This week we are focusing on health as the main subject in our Open Source for the Common Good course. Open Medical Record System or OpenMRS is “a software platform and a reference application which enables design of a customized medical records system with no programming knowledge.” (OpenMRS) OpenMRS’ model is based on the belief that medical information should be stored in a way that is extremely easy to analyze and is easily accessible in rural communities. OpenMRS is an open source application that allows medical professionals from around the world be able to access the records of individuals. It essentially enables doctors to give recommendations or diagnoses from across the world. In rural countries where “over 40 million people are infected with diseases such as HIV/AIDS, multi-drug resistant tuberculosis, and malaria – most (up to 95%) of these afflictions are present in developing countries.” (OpenMRS) OpenMRS is capable of severely reducing the number the illnesses, and most importantly undiagnosed illnesses, around the world. Through an open source platform, clients and doctors in rural communities can professionally present their cases for the evaluation by multiple medical professionals with access to more modern tools and diagnostic systems.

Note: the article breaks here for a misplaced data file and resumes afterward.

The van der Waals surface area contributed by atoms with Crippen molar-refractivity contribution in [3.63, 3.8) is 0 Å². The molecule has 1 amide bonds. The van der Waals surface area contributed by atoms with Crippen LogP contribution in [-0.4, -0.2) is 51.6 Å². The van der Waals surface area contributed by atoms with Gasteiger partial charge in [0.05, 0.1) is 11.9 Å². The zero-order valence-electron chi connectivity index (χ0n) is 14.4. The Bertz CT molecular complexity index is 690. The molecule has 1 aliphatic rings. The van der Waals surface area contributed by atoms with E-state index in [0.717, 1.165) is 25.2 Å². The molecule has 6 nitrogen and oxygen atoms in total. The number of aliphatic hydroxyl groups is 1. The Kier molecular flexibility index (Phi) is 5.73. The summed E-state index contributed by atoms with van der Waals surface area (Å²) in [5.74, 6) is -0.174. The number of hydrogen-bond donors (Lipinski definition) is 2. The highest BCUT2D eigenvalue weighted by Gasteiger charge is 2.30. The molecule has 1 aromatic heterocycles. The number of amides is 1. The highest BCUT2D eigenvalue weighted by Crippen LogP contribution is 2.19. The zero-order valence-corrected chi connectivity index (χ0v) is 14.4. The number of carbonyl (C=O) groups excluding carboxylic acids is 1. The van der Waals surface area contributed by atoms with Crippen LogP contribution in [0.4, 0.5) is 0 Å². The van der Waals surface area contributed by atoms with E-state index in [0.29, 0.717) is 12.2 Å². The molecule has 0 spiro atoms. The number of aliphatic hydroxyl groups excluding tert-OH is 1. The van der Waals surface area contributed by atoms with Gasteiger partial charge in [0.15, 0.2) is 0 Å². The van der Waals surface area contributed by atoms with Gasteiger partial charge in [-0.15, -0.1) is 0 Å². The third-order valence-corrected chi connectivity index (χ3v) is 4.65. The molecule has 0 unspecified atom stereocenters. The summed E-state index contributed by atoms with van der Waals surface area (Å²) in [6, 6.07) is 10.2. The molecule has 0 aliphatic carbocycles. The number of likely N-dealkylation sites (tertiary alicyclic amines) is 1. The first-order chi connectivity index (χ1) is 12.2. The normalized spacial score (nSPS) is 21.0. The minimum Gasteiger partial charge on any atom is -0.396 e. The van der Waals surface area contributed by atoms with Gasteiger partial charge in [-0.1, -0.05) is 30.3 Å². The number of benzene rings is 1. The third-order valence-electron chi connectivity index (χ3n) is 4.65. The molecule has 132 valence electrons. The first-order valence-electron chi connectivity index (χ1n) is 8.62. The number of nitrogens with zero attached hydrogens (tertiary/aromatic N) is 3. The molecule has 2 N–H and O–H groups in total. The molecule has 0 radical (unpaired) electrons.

The Public Health, Innovation, and Intellectual Property Team, or PHI, is a group under the umbrella of the World Health Organization. PHI “is responsible for promoting innovation in the discovery, development, production and delivery of essential health technologies.” (WHO) The main goals of PHI are to adhere to the purposes and uses of intellectual property, while at the same time trying to make as impactful of a difference as possible in global health. Though intellectual property may not be as effective as open source in regards to curing global illnesses, PHI is determined to provide patented products to communities and people that need it most. Their two most important goals are to: “1) Develop policy guidance and provide technical assistance on management and application of intellectual property with a view to promote needs based innovation and access to patent protected essential medicines and health products and 2) Facilitate technology transfer to and build capacity in developing countries for the manufacturing of strategically selected health products in order to improve access.” (WHO) During the majority of my blog posts, I have rejected the need for intellectual property as an alternative to open source since open source has become so much more effective in developing successful solutions much quicker. Although I still agree that open source is a much better alternative, PHI and the WHO have also been able to make significant impact around the globe regarding the health of rural communities.